Barnett Tells City's 'Great Story' in State of Rochester Hills Address
Mayor said he 'certainly would consider' running for another term as a write-in candidate.
In a venue he declared as having "the most comfortable seating of any state of the city address," Rochester Hills Mayor Bryan Barnett delivered a multimedia report card on the town to a crowd of about 250 supporters Wednesday night.
For the second year, the address was at Emagine Theatre; guests were served popcorn and pop while they waited and appetizers afterward. Boy Scout Troop 356 led the Pledge of Allegiance and City Councilman Mark Tisdel sang the National Anthem.
Barnett took a few moments at the start of his address to thank his supporters for re-electing him last November — and to foreshadow his political future. Barnett is term-limited.
"I'm careful not to say this is my last term, because the city charter does allow me to run as a write-in candidate," he said. The audience applauded.
"Based on your support, I certainly would consider that."
A showpiece of the address was a yellow robot that greeted guests as they entered the theater. The Fanuc Robotics M-1iA helped illustrate Barnett's revelation that more robots are produced in Rochester Hills than anywhere else in the world.
The robot visited with Barnett before the address, he joked.
"He tied my tie. He picked out my outfit. He gave me a pep talk," Barnett joked.
Barnett's State of the City addresses are known for having themes (last year, the mayor built on the city's AAA Bond rating for a James Bond theme). This year, he compared the city to a game of Monopoly.
Like the board game, the city is always moving, it stays comeptitive, people are building houses here and are "generally trying to avoid jail," he said.
"We have a great story to tell in the community tonight."
Among the highlights:
- The housing market: Last year, 116 new homes with an average sale value of more than $400,000 were built in Rochester Hills. "That growth is at the very core of what we're all about," Barnett said. "Nowhere in Oakland County was there more construction than in Rochester Hills."
- Business attraction and retention: Barnett and representatives of the city helped cut 28 ribbons on new businesses last year, and the city attracted nine high-tech companies with 750 high-paying jobs to the city. "I believe most problems can be fixed by a good-paying job," Barnett said. The city's business vacancy rate is estimated to be 8 percent in 2012.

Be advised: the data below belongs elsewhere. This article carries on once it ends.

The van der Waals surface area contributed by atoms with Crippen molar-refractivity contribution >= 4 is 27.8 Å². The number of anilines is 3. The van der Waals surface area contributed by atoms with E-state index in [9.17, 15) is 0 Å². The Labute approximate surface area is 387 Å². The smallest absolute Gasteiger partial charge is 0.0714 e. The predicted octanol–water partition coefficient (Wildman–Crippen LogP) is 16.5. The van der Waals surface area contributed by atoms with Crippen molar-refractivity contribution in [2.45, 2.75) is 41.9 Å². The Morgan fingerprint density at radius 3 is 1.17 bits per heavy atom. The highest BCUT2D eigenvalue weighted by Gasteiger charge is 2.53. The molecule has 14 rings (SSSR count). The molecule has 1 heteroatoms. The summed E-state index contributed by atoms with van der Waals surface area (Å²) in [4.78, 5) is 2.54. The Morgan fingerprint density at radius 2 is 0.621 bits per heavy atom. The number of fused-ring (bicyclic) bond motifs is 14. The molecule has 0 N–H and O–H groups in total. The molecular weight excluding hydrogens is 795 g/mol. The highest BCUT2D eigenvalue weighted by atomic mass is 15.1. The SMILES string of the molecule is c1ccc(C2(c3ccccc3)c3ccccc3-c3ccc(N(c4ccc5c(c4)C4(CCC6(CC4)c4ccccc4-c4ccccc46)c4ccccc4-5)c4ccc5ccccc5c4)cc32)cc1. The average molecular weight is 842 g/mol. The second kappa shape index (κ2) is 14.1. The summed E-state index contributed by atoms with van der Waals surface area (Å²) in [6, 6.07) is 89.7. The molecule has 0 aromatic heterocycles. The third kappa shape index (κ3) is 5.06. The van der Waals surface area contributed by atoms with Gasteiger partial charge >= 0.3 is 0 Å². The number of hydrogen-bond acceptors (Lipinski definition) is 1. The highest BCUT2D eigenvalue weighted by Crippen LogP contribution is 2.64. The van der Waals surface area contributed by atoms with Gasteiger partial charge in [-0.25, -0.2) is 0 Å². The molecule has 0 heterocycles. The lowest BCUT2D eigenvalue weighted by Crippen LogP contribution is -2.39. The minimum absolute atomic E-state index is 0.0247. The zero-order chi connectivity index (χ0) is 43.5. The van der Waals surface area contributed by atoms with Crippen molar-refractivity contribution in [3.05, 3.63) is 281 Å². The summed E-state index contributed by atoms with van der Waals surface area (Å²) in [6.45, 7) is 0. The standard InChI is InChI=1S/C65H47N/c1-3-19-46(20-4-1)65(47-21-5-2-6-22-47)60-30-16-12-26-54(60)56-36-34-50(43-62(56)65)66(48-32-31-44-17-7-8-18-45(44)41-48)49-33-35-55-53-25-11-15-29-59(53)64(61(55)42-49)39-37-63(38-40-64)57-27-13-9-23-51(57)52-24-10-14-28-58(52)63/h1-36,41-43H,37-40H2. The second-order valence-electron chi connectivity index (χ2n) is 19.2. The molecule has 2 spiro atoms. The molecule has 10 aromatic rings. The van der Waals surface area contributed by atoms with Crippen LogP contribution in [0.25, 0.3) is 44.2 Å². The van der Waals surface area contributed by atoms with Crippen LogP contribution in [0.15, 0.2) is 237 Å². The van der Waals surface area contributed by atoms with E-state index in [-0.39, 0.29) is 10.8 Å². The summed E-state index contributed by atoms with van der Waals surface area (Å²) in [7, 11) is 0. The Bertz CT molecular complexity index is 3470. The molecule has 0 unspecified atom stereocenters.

- Jobs: The city's unemployment rate is 4.7 percent, the lowest in Oakland County, Barnett said.
- The popularity of city parks: There were 1.2 million visits to the city's parks. A movie showcasing some of the park features was shown on the big screen in the theater.
- The tax rate: At 9.7 mills, Rochester Hills is the lowest-taxed city in all of Oakland County, Barnett touted.
- The happiness factor: In a survey of residents last year, when asked whether they were satisfied with their decision to live in Rochester Hills, 97 percent of residents answered "yes."
"Our biggest challenge is to continue to elevate our game," Barnett said.
Rubel Shelly, president of Rochester College, was the evening's emcee.
He joked that the city and Emagine had been searching for the appropriate theater for Barnett's address and had considered the "drama and action room," the "comedy room" and the "theater reserved for horror flicks."
"Mayor Barnett personally vetoed that last one, as he thought it could be a self-fulfilling prophecy," Shelly joked.
Westland Mayor William Wild, a good friend of Barnett, introduced the mayor. "A lot of people in Rochester Hills may not know, but we're your unofficial sister city in Wayne County," Wild told the audience.
Several local political dignitaries sat in the audience. Among them: Rep. Tom McMillin, R-Rochester Hills; former state Senate Majority Leader Mike Bishop, R-Rochester Hills; Oakland County Clerk Bill Bullard; Oakland County Commissioner Jeff Matis and Oakland County Judges Lisa L. Asadoorian, Nancy Tolwin Carniak and Julie A. Nicholson.